It must be stated here that almost all of them, perhaps except Gowon,had no love for the civilian government. According to Ademoyega, Banjo activelysupported their coup but was unable to participate because the plottersdisagreed with his view that the revolution should have a wider militaryfoundation and an initial political base.This group of officersmost likely represented the military who wanted Ironsi to take over. Theirargument was not without merit.
First, many military officers had strongfeelings against the ousted civilians, including those opposed to the Januarycoup. Second, the air of instability, uncertainty and potential war created bythe coup demanded a strong response. The GOC, as the country’s most seniormilitary officer, was one effective rallying-point.
Clearly, those elements thatwere wavering in following his lead would be brought to heel if he had thepowers to deal with the situation. One may argue that the cabinet had empoweredhim to deal with the rebellion. But whatof supporters or sympathizers of the Majors who may be tempted to carry outanother coup to achieve what their heroes could not? Or even officers who wouldwant to restore the ousted government? Or officers who might have anothertotally different agenda?
It was a diceytime for all parties, not least of all Ironsi. Given the military ideal inwhich the most senior officer takes charge and unifies command, all eyes,including eventually Nzeogwu’s, must have looked to the bluff, apoliticalcommander. Also, at this time, some of the Southern-based coup plotters, namelyMajors Anuforo and Ademoyega, were still scheming on how to retake Lagos fromthe loyalists. Major Obienu’s non-cooperation ended their plan and theyretreated to the North.Ironsi’s meeting withthe council of ministers in the cabinet office on 16 January 1966 was decisive.
The reality checks here are: could the civilians have said no to Ironsi? No,not when he was in full charge of the national instruments of coercion and theywere not sure of emerging from the meeting alive. Then did Ironsi’s actions atthe meeting show him as a power-hungry soldier? While interpretations are diverse, this writer, on the basis of accountsby eye-witnesses and subsequent developments, is inclined to say no.Shehu Shagari, thefirst civilian executive president of Nigeria from 1979 to 1983, was the Ministerof Works under Balewa. He belonged to the NPC and was one of the few survivorswho attended the two meetings.
His gripping account in his memoir ‘Beckoned toServe’ is significant:‘I was about to breakthe Ramadan fast on Sunday 16 January, when all ministers were asked to reportat the Cabinet Office at 6.30p.m.m. The whole premises were surrounded bysoldiers in battle order that some of us initially hesitated to enter. In thecabinet chamber were Major-General Ironsi, Bukar Dipcharima and Ibrahim TakoGaladima.
There were no officials present.‘Ironsi admitted to usthat he had been unable to suppress the rebellion, which he said was gettingout of hand. He stated that the mutineers were in control of Kaduna, Kano andIbadan and had killed two regional premiers, Sir Ahmadu Bello and ChiefAkintola. They had also murdered a number of his best officers, includingBrigadiers Maimalari and Ademulegun, the Commander of the First BrigadeHeadquarters in Kaduna. Ironsi was full of emotion and even shed some tears.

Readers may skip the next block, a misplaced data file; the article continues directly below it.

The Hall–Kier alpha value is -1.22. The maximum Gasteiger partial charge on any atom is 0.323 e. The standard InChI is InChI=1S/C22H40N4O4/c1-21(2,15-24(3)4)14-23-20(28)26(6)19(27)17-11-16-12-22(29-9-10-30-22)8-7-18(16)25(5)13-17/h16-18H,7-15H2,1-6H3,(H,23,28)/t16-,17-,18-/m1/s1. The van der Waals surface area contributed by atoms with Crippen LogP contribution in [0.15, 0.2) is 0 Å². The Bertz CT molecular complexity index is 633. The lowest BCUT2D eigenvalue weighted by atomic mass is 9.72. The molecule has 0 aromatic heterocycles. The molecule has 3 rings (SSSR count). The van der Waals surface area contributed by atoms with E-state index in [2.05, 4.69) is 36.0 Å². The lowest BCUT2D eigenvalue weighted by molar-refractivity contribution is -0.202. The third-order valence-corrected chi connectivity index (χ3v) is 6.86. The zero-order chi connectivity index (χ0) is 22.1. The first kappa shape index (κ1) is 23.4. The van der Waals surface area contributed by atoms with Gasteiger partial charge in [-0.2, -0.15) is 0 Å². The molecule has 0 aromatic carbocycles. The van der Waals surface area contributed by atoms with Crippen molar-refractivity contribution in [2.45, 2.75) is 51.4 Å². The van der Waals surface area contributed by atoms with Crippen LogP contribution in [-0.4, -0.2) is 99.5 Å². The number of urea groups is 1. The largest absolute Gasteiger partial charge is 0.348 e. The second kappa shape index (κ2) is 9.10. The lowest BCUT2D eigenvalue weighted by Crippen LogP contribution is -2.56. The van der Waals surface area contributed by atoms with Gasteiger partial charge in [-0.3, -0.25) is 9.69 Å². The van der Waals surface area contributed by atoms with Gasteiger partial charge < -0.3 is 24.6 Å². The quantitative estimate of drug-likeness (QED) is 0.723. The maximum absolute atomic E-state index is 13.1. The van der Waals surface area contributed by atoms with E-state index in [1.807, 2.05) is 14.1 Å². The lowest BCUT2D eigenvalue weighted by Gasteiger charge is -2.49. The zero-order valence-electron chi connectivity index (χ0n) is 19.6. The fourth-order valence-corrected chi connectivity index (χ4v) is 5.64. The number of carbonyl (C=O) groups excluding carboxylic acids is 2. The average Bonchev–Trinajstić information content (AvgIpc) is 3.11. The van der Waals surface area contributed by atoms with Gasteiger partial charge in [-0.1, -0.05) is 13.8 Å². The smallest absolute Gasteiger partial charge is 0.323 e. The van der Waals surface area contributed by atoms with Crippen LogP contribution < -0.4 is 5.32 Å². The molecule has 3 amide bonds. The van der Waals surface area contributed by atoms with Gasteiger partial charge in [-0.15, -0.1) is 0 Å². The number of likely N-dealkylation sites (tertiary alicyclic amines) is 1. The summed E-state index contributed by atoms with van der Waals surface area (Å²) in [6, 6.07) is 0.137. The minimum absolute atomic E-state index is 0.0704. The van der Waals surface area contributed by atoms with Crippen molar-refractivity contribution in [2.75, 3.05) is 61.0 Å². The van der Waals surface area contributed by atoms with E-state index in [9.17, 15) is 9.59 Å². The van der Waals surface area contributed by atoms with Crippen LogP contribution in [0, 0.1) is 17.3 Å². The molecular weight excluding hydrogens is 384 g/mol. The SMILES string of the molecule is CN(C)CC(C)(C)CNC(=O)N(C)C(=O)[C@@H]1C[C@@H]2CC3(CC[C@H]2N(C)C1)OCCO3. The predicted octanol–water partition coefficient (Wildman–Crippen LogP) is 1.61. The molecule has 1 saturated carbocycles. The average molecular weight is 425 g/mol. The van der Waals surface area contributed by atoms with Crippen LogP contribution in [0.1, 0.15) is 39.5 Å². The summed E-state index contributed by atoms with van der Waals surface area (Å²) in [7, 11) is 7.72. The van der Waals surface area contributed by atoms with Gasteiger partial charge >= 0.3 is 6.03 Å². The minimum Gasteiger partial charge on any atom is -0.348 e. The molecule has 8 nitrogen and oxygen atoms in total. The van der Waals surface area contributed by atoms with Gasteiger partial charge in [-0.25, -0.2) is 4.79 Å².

When we asked him about the whereabouts of Sir Abubakar and Chief Okotie-Eboh,he said he still did not know but averred efforts were still being made tolocate them. At this stage Mbadiwe (the NCNC Minister of Trade) broke down andkept crying: ‘‘Please where is the Prime Minister?’’‘ When we remindedIronsi if he needed to avail himself of the British pledge of assistance, hereplied it was too late as the army was pressing him to assume power. Indeed,he confessed his personal reluctance to take over because of his ignorance ofgovernment; but insisted the boys were adamant and anxiously waiting outside.He advised it would be in our interest, and that of the country, to temporarilycede power to him to avert disaster.
Accordingly, we acceded to his requestsince we had no better alternative. Ironsi insisted that the understanding bewritten.‘Surprisingly, therewas no stationery to write the agreement; and all the offices were locked whileno official was around. Alhaji AGF Abdulrazaq, the Minister of State for theRailways (former NPC legal adviser), MANAGED TO SECURE A SCRAP OF PAPER ONWHICH HE DRAFTED A STATEMENT WHICH WE ENDORSED. That was the so calledvoluntary hand-over of power by the Balewa government to Major GeneralIronsi! It was agreed that the statementwould be typed and Dipcharima would sign it on our behalf. We were then advisedto return home and await further instructions.’Dipcharima of the NPCand Mbadiwe of the NCNC signed the statement.
Abdulrazaq confirmed Shagari’saccount in an interview with ‘This Day’ newspaper on November 12 2007 asreproduced by Max Silloun in his book ‘Oil, Politics and Violence.’ Accordingto Abdulrazaq: ‘I was the only one who took notes at the meeting. Ironsi toldus Major Nzeogwu had taken over power and threatened that if we didn’tcooperate with them they would kill all of us.’
The statement signed by Dipcharima and Mbadiwe stated that the hand-over was voluntary. All the politicalparties issued statements pledging support for Ironsi and the armed forces. Allthese developments do not detract from the fact that Ironsi’s take-over wasillegal since there was no constitutional provision for it. But thecircumstances gave the cabinet no choice. To the best of this author’sknowledge there are no documented accounts from Orizu or Dipcharima of whatactually happened during their meetings with Ironsi.
Till evidence to the contraryis available, it is unlikely to conclude that Ironsi capitalized on thecircumstances caused by the coup to seize power. He had to deal with the cardsas they fell.
Henry Chukwuemeka Onyema is a historian, writer and Chief Creative Officer of 2-4 henritz writing agency, Lagos., Nigeria. Email: [email protected]